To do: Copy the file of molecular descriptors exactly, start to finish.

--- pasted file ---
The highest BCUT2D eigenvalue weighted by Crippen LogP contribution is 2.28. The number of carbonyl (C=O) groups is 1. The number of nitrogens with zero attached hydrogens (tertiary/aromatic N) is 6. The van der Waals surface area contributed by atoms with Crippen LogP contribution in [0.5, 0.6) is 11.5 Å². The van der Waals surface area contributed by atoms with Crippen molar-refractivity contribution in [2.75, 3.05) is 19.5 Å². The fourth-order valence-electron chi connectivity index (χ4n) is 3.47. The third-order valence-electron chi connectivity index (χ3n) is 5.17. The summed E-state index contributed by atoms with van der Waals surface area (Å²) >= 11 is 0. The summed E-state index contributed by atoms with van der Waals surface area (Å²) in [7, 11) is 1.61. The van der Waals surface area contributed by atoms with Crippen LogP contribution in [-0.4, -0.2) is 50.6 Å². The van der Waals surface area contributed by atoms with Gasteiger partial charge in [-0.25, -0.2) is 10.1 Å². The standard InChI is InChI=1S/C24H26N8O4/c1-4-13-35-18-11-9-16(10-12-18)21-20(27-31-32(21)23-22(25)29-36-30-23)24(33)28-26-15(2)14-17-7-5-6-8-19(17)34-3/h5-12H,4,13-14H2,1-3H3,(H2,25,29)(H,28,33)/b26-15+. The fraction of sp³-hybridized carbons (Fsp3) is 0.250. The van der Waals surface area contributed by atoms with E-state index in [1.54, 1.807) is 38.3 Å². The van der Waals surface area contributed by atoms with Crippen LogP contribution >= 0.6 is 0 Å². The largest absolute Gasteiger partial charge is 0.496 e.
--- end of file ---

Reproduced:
The highest BCUT2D eigenvalue weighted by Crippen LogP contribution is 2.28. The number of carbonyl (C=O) groups is 1. The number of nitrogens with zero attached hydrogens (tertiary/aromatic N) is 6. The van der Waals surface area contributed by atoms with Crippen LogP contribution in [0.5, 0.6) is 11.5 Å². The van der Waals surface area contributed by atoms with Crippen molar-refractivity contribution in [2.75, 3.05) is 19.5 Å². The fourth-order valence-electron chi connectivity index (χ4n) is 3.47. The third-order valence-electron chi connectivity index (χ3n) is 5.17. The summed E-state index contributed by atoms with van der Waals surface area (Å²) >= 11 is 0. The summed E-state index contributed by atoms with van der Waals surface area (Å²) in [7, 11) is 1.61. The van der Waals surface area contributed by atoms with Crippen LogP contribution in [-0.4, -0.2) is 50.6 Å². The van der Waals surface area contributed by atoms with Gasteiger partial charge in [-0.25, -0.2) is 10.1 Å². The standard InChI is InChI=1S/C24H26N8O4/c1-4-13-35-18-11-9-16(10-12-18)21-20(27-31-32(21)23-22(25)29-36-30-23)24(33)28-26-15(2)14-17-7-5-6-8-19(17)34-3/h5-12H,4,13-14H2,1-3H3,(H2,25,29)(H,28,33)/b26-15+. The fraction of sp³-hybridized carbons (Fsp3) is 0.250. The van der Waals surface area contributed by atoms with E-state index in [1.54, 1.807) is 38.3 Å². The van der Waals surface area contributed by atoms with Crippen LogP contribution >= 0.6 is 0 Å². The largest absolute Gasteiger partial charge is 0.496 e.